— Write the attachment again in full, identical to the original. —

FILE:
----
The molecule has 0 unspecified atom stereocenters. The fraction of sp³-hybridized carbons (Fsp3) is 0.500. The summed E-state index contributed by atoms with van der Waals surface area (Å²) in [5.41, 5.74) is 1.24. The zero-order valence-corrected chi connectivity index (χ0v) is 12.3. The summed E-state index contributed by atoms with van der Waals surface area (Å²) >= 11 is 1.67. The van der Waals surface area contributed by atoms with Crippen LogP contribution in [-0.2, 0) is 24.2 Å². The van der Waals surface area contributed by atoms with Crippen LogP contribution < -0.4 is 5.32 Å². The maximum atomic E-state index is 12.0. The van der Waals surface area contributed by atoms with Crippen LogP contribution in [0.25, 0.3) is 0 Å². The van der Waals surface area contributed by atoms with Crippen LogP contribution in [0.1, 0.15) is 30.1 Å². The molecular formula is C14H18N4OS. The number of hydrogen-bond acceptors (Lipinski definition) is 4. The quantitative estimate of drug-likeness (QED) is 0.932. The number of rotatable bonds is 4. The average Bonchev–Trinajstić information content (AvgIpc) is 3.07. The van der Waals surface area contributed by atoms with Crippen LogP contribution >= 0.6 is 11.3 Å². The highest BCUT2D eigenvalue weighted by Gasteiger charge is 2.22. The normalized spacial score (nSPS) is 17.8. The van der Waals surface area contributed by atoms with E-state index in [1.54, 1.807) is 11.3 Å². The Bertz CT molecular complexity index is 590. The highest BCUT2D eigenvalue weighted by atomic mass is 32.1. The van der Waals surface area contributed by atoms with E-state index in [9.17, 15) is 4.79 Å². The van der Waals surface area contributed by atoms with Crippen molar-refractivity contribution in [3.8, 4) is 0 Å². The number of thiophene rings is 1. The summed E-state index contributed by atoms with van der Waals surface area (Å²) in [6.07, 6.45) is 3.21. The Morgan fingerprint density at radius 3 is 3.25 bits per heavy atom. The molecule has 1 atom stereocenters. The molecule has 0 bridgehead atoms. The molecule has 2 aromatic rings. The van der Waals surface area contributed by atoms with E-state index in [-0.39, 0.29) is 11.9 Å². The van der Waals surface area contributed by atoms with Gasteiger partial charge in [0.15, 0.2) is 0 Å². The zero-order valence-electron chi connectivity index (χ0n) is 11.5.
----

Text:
The molecule has 0 unspecified atom stereocenters. The fraction of sp³-hybridized carbons (Fsp3) is 0.500. The summed E-state index contributed by atoms with van der Waals surface area (Å²) in [5.41, 5.74) is 1.24. The zero-order valence-corrected chi connectivity index (χ0v) is 12.3. The summed E-state index contributed by atoms with van der Waals surface area (Å²) >= 11 is 1.67. The van der Waals surface area contributed by atoms with Crippen LogP contribution in [-0.2, 0) is 24.2 Å². The van der Waals surface area contributed by atoms with Crippen LogP contribution < -0.4 is 5.32 Å². The maximum atomic E-state index is 12.0. The van der Waals surface area contributed by atoms with Crippen LogP contribution in [0.25, 0.3) is 0 Å². The van der Waals surface area contributed by atoms with Crippen LogP contribution in [0.1, 0.15) is 30.1 Å². The molecular formula is C14H18N4OS. The number of hydrogen-bond acceptors (Lipinski definition) is 4. The quantitative estimate of drug-likeness (QED) is 0.932. The number of rotatable bonds is 4. The average Bonchev–Trinajstić information content (AvgIpc) is 3.07. The van der Waals surface area contributed by atoms with Crippen LogP contribution >= 0.6 is 11.3 Å². The highest BCUT2D eigenvalue weighted by Gasteiger charge is 2.22. The normalized spacial score (nSPS) is 17.8. The van der Waals surface area contributed by atoms with E-state index in [1.54, 1.807) is 11.3 Å². The Bertz CT molecular complexity index is 590. The highest BCUT2D eigenvalue weighted by atomic mass is 32.1. The van der Waals surface area contributed by atoms with E-state index in [9.17, 15) is 4.79 Å². The van der Waals surface area contributed by atoms with Crippen molar-refractivity contribution in [3.8, 4) is 0 Å². The number of thiophene rings is 1. The summed E-state index contributed by atoms with van der Waals surface area (Å²) in [6.07, 6.45) is 3.21. The Morgan fingerprint density at radius 3 is 3.25 bits per heavy atom. The molecule has 1 atom stereocenters. The molecule has 0 bridgehead atoms. The molecule has 2 aromatic rings. The van der Waals surface area contributed by atoms with E-state index in [-0.39, 0.29) is 11.9 Å². The van der Waals surface area contributed by atoms with Gasteiger partial charge in [0.15, 0.2) is 0 Å². The zero-order valence-electron chi connectivity index (χ0n) is 11.5.